And what about your balance? Our expertise as a professional? Our personal values when caring for a criminal or a rapist? Our ability to set priorities with compassion.

I knew nursing school was going to be a lot of work and so far so good. More than ever, I've come to realize just how delicate life is.

Take time to Love each other and Laugh at yourself because Life is a temporary situation waiting to fall apart.

Friday, October 23, 2015

10 Study Tips for Acing Nursing School

Yes nursing school is hard, BUT it's doable. I'm a firm believer that if you are of average intelligence and above average discipline, you stand a great chance at doing well in nursing school. Here are 10 tips to help you ace your next exam.
  1. Read before attending lecture.
    • If you can get the syllabus a few weeks before class read the first chapter before class starts. You are not reading for full understanding at this point. You are just familiarizing yourself with with the content and most importantly, getting past the word recognition phase of learning.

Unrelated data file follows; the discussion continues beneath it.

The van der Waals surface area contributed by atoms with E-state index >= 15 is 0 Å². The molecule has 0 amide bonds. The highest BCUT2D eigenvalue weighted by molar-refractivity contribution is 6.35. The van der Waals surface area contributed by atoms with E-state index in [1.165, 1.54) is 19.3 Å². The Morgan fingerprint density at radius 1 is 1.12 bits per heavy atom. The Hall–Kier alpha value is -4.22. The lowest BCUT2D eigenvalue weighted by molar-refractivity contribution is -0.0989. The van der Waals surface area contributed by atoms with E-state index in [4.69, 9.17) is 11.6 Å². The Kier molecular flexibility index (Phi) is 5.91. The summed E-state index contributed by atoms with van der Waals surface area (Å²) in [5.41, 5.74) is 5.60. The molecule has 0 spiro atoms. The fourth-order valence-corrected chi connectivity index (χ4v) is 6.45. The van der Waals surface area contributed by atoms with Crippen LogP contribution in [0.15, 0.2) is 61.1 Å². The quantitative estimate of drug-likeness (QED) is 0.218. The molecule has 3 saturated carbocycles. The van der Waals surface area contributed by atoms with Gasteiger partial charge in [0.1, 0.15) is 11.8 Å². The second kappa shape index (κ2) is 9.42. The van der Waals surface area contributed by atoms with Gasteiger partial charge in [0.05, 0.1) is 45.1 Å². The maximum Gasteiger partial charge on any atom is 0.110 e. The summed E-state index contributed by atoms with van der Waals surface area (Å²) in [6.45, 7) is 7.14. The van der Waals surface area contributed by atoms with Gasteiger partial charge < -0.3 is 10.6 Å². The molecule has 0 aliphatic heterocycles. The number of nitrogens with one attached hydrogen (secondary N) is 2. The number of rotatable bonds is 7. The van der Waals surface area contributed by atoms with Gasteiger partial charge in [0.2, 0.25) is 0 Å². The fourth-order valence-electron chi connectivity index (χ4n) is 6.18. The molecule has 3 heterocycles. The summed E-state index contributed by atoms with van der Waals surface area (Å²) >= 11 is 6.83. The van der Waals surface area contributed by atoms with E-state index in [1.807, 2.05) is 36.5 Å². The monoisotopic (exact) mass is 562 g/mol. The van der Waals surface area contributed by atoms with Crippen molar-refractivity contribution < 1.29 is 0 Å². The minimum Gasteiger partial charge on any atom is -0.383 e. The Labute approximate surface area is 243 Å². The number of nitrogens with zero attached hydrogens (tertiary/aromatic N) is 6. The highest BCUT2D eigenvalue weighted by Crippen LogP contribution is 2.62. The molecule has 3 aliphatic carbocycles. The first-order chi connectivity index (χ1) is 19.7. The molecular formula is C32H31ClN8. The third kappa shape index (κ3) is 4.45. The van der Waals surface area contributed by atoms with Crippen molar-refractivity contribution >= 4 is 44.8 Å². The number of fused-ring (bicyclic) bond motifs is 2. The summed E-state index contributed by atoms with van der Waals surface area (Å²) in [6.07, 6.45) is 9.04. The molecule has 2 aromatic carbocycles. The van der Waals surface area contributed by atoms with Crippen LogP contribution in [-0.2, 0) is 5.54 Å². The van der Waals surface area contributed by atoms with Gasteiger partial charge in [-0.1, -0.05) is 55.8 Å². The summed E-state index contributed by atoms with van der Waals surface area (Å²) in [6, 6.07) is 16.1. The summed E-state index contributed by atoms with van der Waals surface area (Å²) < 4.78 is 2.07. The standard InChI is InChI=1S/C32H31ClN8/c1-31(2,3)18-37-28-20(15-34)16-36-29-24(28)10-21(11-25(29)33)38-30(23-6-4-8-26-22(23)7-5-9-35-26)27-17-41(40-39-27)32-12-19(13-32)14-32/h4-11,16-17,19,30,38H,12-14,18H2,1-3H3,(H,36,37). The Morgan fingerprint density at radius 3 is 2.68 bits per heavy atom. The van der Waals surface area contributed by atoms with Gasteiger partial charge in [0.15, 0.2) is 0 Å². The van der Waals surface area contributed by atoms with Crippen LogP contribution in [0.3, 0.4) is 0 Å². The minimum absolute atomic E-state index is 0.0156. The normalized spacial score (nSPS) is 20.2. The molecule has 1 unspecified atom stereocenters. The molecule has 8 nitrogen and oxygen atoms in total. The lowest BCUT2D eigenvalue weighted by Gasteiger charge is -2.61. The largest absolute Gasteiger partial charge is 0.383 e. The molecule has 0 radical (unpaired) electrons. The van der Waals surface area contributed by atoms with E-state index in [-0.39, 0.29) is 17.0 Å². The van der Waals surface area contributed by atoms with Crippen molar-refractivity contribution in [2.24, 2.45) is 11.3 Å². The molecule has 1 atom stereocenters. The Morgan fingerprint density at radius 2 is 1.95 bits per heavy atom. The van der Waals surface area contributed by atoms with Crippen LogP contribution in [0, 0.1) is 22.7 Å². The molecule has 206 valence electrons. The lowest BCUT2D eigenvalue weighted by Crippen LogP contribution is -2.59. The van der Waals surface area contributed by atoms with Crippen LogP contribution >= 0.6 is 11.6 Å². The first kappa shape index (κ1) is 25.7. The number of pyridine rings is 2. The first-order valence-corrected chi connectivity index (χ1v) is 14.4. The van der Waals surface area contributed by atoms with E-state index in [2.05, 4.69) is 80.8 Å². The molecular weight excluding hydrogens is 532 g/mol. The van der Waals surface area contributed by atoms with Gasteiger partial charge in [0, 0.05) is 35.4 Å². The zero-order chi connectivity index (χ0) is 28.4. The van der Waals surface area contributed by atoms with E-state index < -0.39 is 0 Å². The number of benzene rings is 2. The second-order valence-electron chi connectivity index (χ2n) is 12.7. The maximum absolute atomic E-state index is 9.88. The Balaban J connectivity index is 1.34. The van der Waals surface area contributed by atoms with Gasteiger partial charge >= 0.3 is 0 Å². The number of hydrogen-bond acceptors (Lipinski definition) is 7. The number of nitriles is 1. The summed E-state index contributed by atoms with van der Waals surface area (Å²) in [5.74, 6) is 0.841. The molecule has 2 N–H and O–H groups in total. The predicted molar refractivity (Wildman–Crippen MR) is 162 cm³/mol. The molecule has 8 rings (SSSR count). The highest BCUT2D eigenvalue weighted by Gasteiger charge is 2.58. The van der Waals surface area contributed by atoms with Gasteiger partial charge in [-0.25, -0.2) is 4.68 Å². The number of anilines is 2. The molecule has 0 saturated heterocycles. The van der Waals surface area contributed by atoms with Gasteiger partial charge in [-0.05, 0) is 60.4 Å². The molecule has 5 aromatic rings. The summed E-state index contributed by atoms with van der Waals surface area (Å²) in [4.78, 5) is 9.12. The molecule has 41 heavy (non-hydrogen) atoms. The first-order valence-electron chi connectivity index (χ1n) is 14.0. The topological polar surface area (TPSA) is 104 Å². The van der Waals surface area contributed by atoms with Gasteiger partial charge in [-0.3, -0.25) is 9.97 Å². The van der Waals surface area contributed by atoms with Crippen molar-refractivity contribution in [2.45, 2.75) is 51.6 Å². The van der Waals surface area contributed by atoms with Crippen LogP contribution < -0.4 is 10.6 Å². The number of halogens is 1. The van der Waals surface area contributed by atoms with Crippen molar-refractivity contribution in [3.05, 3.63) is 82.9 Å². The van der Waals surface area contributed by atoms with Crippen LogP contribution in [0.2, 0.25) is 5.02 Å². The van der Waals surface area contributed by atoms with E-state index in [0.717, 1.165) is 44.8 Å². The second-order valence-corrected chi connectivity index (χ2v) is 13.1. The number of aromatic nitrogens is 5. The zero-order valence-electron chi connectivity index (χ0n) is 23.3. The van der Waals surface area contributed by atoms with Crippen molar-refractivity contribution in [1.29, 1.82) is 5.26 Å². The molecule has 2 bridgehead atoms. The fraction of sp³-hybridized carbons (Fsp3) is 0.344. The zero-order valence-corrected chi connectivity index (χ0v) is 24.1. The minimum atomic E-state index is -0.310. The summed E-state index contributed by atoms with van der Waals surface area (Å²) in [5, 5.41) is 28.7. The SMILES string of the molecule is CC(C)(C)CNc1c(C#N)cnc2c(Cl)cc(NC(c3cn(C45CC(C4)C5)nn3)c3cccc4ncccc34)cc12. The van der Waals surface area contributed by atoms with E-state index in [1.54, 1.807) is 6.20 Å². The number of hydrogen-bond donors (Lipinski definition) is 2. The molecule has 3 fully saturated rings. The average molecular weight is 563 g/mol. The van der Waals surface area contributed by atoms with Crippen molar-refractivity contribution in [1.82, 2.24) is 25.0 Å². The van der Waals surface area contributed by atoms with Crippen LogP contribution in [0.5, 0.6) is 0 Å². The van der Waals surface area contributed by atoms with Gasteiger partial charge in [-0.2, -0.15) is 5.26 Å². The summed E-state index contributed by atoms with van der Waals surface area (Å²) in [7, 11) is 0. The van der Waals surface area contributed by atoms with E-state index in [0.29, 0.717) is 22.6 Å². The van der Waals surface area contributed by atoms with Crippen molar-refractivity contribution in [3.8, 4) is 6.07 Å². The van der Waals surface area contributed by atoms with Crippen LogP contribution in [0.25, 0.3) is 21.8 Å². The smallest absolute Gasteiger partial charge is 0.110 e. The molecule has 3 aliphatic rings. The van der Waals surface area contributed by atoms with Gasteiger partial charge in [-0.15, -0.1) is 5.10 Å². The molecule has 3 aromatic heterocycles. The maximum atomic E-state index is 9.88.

• Skim the chapter by reading the first & last paragraph, the first two lines of each paragraph. The last line of each paragraph.
    • Pay special attention to bold, italic, or highlighted words.
    • Pay special attention to all tables and graphics.
    • If instructor supplies PowerPoint notes, read this before class, defining all words you're not unfamiliar with.
  2. If permissible, record the lecture. This will come in handy when you are travelling in the car, taking a jog, or doing chores at home.
  3. Take notes during lecture. If the instructor says something during class, it's usually fair game for the exam, even if it's not in your textbook. This is another reason why step 2 is so important.
  4. Within 24 hours, re-read the chapter paying close attention to the areas your instructor mentioned during lecture.
  5. Answer questions at the end of the chapter. Read both the correct answer AND the wrong answer to understand why it's not correct.
  6. Test yourself by doing practices quizzes. This is such a important step because it revels your areas of weakness before your exam. You can find practice quizzes online by doing a search or you can purchase books to test your knowledge.